I tend to prefer white wines and find myself first reaching for Gifft Chardonnay. But I really wanted to work with the Scheid family to craft an easy-drinking red, one that pairs well with a wide variety of food but is also pleasing to drink all on its own. Our Gifft Red Blend was created to do just that. Coming up with the final blend, comprised of 6 different varietals, was like a wonderful experiment, with plenty of mixing, discussion, adjustments and lots and lots of tasting. The result is an oh-so-smooth and oh-so-flavorful red blend, with a core of red fruit that carries through from beginning to end. While it certainly falls in the category of “easy-drinking red”, the complexity, balance and lushness make it a wine for casual drinkers and serious wine-lovers alike.
Gifft Red Blend is comprised of 6 different varietals, blended to showcase the fully-integrated bright fruit character of each component. With aromas of blackberry and ripe plum and loads of black fruit on the palate, it exhibits a smooth, silky mouthfeel on a medium bodied, soft round frame with a touch of vanilla and sweet oak.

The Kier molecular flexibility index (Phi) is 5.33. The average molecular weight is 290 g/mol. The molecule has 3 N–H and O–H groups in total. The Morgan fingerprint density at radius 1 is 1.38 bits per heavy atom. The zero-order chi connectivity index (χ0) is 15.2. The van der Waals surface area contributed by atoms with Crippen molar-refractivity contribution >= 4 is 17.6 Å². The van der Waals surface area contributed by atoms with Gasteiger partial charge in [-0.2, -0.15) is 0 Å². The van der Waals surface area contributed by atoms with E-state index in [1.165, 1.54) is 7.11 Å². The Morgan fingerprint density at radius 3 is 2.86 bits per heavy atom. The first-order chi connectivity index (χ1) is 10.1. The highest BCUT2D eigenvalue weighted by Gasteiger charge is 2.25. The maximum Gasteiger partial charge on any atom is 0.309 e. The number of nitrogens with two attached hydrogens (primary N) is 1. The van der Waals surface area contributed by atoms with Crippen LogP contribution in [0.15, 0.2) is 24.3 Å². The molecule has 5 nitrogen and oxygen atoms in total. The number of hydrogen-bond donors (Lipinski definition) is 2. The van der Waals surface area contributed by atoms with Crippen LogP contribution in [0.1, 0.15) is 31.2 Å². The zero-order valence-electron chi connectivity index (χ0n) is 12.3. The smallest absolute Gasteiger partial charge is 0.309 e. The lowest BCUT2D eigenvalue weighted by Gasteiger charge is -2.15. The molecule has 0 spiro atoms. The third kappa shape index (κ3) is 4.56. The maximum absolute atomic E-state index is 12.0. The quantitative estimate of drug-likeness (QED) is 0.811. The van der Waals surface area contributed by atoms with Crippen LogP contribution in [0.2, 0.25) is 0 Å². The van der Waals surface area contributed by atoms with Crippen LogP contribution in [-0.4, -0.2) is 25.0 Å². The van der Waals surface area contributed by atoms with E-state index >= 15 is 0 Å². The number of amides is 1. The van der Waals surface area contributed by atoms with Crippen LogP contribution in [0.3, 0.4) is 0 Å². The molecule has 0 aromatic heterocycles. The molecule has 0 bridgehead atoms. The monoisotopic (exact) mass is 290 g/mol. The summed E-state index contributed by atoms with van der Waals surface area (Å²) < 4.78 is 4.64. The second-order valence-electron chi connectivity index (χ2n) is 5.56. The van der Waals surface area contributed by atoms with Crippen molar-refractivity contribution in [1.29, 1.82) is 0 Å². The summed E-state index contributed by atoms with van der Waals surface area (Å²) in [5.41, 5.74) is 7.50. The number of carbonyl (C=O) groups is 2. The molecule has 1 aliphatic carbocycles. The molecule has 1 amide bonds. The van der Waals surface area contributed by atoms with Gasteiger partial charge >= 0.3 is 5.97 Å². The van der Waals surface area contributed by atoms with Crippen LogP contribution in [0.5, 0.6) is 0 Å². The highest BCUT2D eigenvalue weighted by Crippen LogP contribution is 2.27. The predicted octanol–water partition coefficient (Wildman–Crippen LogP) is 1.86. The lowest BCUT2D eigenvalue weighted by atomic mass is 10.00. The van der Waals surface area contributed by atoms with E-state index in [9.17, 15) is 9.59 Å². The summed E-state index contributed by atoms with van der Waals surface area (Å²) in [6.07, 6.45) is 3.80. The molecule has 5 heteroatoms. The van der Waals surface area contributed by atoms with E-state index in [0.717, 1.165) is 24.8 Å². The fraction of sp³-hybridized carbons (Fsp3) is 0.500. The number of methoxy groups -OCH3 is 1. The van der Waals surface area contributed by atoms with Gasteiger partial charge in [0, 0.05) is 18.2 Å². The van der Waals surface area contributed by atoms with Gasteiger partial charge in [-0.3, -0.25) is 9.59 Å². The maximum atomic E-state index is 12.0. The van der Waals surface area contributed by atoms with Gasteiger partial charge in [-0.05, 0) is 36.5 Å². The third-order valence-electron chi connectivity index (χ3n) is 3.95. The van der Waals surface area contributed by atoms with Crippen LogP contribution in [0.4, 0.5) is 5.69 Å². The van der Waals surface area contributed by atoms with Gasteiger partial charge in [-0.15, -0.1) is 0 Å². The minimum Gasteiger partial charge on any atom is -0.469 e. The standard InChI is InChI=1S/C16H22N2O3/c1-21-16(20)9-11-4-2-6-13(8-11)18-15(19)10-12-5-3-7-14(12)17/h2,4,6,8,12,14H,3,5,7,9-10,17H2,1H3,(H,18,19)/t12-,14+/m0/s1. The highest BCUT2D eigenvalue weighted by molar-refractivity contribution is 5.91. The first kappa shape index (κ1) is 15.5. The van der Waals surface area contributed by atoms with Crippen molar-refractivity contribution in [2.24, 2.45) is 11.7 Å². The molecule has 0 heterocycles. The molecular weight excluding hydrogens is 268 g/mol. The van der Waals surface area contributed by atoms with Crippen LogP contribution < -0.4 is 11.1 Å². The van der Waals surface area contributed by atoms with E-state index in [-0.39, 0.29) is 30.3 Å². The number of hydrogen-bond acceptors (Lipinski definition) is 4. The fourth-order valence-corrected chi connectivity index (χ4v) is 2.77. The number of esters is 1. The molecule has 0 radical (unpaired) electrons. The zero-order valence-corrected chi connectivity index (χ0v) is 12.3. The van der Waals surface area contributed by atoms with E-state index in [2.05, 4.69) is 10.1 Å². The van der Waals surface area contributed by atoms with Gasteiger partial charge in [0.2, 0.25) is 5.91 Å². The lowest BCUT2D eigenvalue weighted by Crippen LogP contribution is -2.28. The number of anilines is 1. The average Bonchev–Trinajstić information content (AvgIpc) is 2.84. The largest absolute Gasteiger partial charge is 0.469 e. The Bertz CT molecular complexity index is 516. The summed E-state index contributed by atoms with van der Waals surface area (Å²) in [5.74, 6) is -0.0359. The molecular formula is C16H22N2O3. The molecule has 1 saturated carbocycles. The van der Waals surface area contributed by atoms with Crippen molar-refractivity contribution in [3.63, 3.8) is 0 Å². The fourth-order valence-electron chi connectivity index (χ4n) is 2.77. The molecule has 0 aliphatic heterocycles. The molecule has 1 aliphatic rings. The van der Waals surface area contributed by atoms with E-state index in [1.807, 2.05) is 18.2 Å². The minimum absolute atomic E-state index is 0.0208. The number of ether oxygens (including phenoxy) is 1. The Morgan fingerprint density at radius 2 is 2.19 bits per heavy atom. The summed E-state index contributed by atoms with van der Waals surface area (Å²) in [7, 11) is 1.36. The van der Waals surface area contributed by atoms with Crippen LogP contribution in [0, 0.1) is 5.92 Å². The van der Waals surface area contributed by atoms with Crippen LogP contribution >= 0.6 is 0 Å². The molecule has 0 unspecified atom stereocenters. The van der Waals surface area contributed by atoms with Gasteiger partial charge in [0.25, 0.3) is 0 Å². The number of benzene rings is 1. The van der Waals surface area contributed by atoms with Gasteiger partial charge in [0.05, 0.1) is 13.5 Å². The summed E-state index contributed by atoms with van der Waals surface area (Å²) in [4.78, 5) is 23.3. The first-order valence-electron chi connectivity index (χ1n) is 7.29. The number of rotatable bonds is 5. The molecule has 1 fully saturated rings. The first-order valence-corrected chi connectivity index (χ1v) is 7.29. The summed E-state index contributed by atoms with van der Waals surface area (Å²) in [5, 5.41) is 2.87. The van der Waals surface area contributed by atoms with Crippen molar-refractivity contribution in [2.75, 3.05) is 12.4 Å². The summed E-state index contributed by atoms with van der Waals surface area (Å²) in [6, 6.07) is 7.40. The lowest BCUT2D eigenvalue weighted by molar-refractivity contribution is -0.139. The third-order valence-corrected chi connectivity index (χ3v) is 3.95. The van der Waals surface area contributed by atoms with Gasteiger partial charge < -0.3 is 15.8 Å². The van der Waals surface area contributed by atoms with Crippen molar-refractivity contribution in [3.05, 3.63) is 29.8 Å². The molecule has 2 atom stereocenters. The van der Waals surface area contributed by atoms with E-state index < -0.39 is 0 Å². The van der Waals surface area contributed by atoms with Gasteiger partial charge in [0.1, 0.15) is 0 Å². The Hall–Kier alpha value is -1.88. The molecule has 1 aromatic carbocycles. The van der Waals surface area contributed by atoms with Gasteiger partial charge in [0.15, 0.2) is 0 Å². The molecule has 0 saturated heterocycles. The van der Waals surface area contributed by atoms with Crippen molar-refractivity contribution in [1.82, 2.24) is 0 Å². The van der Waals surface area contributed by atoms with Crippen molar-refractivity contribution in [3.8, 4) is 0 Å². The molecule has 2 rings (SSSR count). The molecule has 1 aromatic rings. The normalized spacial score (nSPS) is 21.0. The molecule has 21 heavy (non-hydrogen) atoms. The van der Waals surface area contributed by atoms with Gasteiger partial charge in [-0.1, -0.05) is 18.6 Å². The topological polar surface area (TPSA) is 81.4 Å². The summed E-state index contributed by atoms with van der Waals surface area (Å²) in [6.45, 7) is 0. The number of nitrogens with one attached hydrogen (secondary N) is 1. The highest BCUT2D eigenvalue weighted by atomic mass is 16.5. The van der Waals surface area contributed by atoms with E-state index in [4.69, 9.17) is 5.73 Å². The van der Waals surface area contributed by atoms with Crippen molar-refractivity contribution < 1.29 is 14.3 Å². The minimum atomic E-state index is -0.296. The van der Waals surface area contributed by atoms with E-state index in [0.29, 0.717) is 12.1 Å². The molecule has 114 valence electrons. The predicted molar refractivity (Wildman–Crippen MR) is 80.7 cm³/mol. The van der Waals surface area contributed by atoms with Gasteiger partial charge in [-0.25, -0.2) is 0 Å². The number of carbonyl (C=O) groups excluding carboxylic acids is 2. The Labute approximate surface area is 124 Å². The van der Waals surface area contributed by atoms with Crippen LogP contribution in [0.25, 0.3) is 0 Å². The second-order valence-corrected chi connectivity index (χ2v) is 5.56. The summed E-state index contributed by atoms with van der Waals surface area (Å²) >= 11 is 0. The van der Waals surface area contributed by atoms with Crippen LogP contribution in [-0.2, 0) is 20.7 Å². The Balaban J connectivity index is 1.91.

Red Blend is 100% estate grown and hails from the Scheid family’s vineyards in Monterey County. The Monterey growing region is known for having the longest growing season in California due to the maritime influence of the Monterey Bay. The winds that sweep through the vineyards each day bring a natural cooling effect, allowing an extra two to four weeks of what winemakers call “hang time”. Increased hang time leads to more intense flavor development and an enhanced richness of the fruit.
The grapes were destemmed, crushed, and fermented in small lots in open top fermenters. To add complexity and retain character, each variety was fermented separately. During the blending process just prior to bottling, the proportion of each varietal was chosen to accentuate the richness of flavor and maximize depth, complexity, mouthfeel and finish. The addition of a small amount of Muscat Canelli and Gewürztraminer, which are white wine grapes, may seem a little odd but it is actually a common practice in red blends to bring out the mid-palate and enhance the fruitiness.